Occult scholars appear to come down on the side of a language called Enochian (sometimes referred to as Angelical, Celestial Language, or Adamical i.e. the language spoken by Adam in the Garden of Eden).  Enochian, thus named because according to Welsh mathematician and occultist John Dee (1527-1608 A.D.), who claimed the language of the angels was revealed to him during a late night of scrying (staring into some sort of translucent material until you get groovy) and general loopiness with his spirit medium buddy Edward Kelley (1555-1597 A.D.), got word from on high that the Biblical patriarch Enoch was the last living man who could understand the language of the angels.  Dee never called it Enochian himself, but his contemporary magicians, who in the 16th Century England were pretty much indistinguishable from scientists thought it sounded catchy.  Those sourpuss, modern comparative linguists who have taken a look at Enochian call it a “constructed” language, basically mimicking a mix of ancient languages with grammar derived primarily from English.  Yes, Mr. Esoterx, I hear you saying, but that’s what angels speak, and we’re talking about demons.  Work with me here, Gomer.  Angels are thought to have been around pretty much forever.  Demons are generally thought of in the Abrahamic tradition and its direct precursors as some form of fallen angels.  So, bam, you’re in the Pit, having just gotten the mother of all smackdowns from the big guy.  You stand up, look around and say…well, probably a witty catch phrase like, “Strange things are afoot at the Cricle-K” if Milton is to be believed, but you probably said it Enochian, because that was the language you were speaking when you got your hat handed to you at the Pearly Gates.  This is actually a fairly amusing idea, that is, that angels and demons share a common language.

First, a little about Enochian.  Its consist of 21 letters received from on high (take that as you will), we are told, on exactly March 26, 1583 by Edward Kelley, followed by a book in Enochian consisting of ninety-eight 49 X 49 character tables (magic squares for those of you who hadn’t figured that out already, and c’mon, how do you expect to get anywhere without a little sympathetic magic?), that together comprised what was called the Liber Loagaeth (“Book of Speech from God”).  Rudely, the angels didn’t bother to translate the Enochian into plain English.  So you end up with 98 texts and an alphabet, none of which mean anything.   A year later and apparently in order to correct this celestial oversight, angels reportedly sent Kelley an additional forty-eight 49 X 49 magic squares, which Dee called the Claves Angelicae.  Luckily, our winged friends were kind enough to provide English translations.  Turns out it was actually titled “To Serve Man”.  Just kidding.  Unfortunately, there were a lot of discrepancies between the Enochian in the Liber Loagaeth and Claves Angelicae, generously referred to as “stylistic differences”, so a basic Enochian vocabulary was possible, but there are thousands of Enochian words in Dee’s diaries as well as the Liber Loagaeth that we have no clear idea what the intended meaning was.  Either that or the dialect spoken in West Heaven differs from that of East Heaven.  You just can’t have a good eternal mystery without, well, a little mystery.  A particularly salient point brought up by those pesky linguists, other than the fact that Enochian pretty much seems to use English syntax despite its funky characters, is that it doesn’t seem to share phonetic features of natural languages (and when a linguist says that, they’re pretty much saying it was “synthesized” i.e. “made up”), and more interestingly, that it seems to share a lot of features with glossolalia, also called “speaking in tongues”.  Lots of magical societies involved in Western Occultism, have since decided that Enochian is the true language of ritual magic.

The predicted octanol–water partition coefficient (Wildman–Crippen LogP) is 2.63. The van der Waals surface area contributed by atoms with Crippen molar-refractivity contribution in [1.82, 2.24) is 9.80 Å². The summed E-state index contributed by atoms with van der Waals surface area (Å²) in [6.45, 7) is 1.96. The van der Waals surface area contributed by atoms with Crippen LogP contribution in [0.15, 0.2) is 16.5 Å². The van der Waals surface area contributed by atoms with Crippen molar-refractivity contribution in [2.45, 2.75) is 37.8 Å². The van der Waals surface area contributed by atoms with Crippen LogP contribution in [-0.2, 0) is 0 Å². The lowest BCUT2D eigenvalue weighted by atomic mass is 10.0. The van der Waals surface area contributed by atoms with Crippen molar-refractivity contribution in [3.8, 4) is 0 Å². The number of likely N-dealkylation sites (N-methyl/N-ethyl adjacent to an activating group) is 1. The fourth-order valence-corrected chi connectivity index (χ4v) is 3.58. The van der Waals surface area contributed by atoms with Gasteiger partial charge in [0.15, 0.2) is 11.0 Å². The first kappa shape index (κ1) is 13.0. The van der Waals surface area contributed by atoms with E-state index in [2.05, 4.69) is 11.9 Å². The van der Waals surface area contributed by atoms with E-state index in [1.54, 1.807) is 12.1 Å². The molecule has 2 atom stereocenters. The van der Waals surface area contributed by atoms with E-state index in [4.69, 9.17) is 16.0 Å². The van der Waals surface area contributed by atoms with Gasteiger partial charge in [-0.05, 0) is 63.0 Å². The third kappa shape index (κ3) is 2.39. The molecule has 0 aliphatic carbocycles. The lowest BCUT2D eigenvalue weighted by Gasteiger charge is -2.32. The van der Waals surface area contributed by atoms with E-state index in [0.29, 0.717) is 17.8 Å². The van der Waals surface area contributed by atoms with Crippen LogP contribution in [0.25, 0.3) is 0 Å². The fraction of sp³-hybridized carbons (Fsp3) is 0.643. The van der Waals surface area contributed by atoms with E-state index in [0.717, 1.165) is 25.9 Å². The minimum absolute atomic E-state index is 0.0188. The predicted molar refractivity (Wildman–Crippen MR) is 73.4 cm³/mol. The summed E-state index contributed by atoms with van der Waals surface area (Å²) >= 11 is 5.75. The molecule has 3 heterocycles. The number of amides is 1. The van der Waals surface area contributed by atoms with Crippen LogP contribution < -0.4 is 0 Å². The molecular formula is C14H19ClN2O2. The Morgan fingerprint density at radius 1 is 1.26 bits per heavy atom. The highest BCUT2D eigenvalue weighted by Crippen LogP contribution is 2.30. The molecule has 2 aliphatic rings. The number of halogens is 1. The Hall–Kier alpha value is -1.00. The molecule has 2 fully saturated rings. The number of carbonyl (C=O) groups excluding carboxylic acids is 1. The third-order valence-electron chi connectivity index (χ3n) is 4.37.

It’s never been clear to me why angels would share this language with us.  It’s a little like a lawyer explaining what the Latin in the contract means.  Not likely to happen, and certainly not in their interest.  Far be it from me to accuse Dee and Kelley of charlatanism, since ultimately they were just trying to answer the same question I am – if the divine menagerie speaks, what language is it in?  I just don’t have the attention span to stare into a bowl of water until the angels talk to me.  The only voice I hear keeps telling me “Get a horse”, and I’m pretty sure there are no theological implications behind that.  I don’t even really have the patience for cooking anything in the microwave that takes longer than three minutes, which puts severe limitations on the career as a 16th Century English wizard that I’ve always thought would make a good Plan B.  I find the answer that Demons speak Enochian when talking amongst themselves strangely unsatisfying.  I think I’ll fall back on French.

Dee, John, 1527-1608. A True & Faithful Relation of What Passed for Many Yeers Between Dr. John Dee … And Some Spirits: Tending, Had it Succeeded, to a General Alteration of Most States And Kingdomes In the World … As Also the Letters of Sundry Great Men And Princes … to the Said D. Dee … Out of the Original Copy Written With Dr. Dee’s Own Hand, Kept In the Library of Sir Tho. Cotton, Kt. Baronet. Glasgow: Antonine Pub. Co. , 1974.